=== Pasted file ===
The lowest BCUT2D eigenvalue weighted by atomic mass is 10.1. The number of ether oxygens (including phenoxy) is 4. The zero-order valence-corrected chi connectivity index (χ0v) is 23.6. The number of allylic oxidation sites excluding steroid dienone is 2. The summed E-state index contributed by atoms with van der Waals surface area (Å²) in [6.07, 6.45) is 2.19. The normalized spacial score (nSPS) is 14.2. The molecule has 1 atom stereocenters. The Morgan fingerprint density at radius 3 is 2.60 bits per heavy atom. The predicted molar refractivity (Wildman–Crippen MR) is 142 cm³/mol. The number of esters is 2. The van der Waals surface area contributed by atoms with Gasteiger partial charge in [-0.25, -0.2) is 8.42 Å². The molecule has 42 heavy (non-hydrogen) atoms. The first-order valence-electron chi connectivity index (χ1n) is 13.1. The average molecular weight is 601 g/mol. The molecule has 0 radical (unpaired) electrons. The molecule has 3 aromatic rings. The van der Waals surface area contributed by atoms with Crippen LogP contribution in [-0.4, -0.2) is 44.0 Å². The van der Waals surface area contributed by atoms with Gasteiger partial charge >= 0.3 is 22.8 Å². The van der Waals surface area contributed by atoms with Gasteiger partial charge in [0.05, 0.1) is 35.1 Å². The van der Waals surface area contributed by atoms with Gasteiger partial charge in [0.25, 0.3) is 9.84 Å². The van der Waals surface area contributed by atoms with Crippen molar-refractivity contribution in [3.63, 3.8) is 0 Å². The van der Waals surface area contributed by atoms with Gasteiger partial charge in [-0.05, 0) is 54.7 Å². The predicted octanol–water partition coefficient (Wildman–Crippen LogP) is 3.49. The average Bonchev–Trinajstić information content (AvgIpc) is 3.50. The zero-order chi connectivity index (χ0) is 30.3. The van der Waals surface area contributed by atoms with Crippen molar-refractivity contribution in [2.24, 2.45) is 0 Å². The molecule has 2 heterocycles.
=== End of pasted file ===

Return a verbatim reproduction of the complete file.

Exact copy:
The lowest BCUT2D eigenvalue weighted by atomic mass is 10.1. The number of ether oxygens (including phenoxy) is 4. The zero-order valence-corrected chi connectivity index (χ0v) is 23.6. The number of allylic oxidation sites excluding steroid dienone is 2. The summed E-state index contributed by atoms with van der Waals surface area (Å²) in [6.07, 6.45) is 2.19. The normalized spacial score (nSPS) is 14.2. The molecule has 1 atom stereocenters. The Morgan fingerprint density at radius 3 is 2.60 bits per heavy atom. The predicted molar refractivity (Wildman–Crippen MR) is 142 cm³/mol. The number of esters is 2. The van der Waals surface area contributed by atoms with Gasteiger partial charge in [-0.25, -0.2) is 8.42 Å². The molecule has 42 heavy (non-hydrogen) atoms. The first-order valence-electron chi connectivity index (χ1n) is 13.1. The average molecular weight is 601 g/mol. The molecule has 0 radical (unpaired) electrons. The molecule has 3 aromatic rings. The van der Waals surface area contributed by atoms with Crippen LogP contribution in [-0.4, -0.2) is 44.0 Å². The van der Waals surface area contributed by atoms with Gasteiger partial charge >= 0.3 is 22.8 Å². The van der Waals surface area contributed by atoms with Gasteiger partial charge in [0.05, 0.1) is 35.1 Å². The van der Waals surface area contributed by atoms with Gasteiger partial charge in [0.25, 0.3) is 9.84 Å². The van der Waals surface area contributed by atoms with Crippen molar-refractivity contribution in [3.63, 3.8) is 0 Å². The van der Waals surface area contributed by atoms with Gasteiger partial charge in [-0.05, 0) is 54.7 Å². The predicted octanol–water partition coefficient (Wildman–Crippen LogP) is 3.49. The average Bonchev–Trinajstić information content (AvgIpc) is 3.50. The zero-order chi connectivity index (χ0) is 30.3. The van der Waals surface area contributed by atoms with Crippen molar-refractivity contribution in [2.24, 2.45) is 0 Å². The molecule has 2 heterocycles.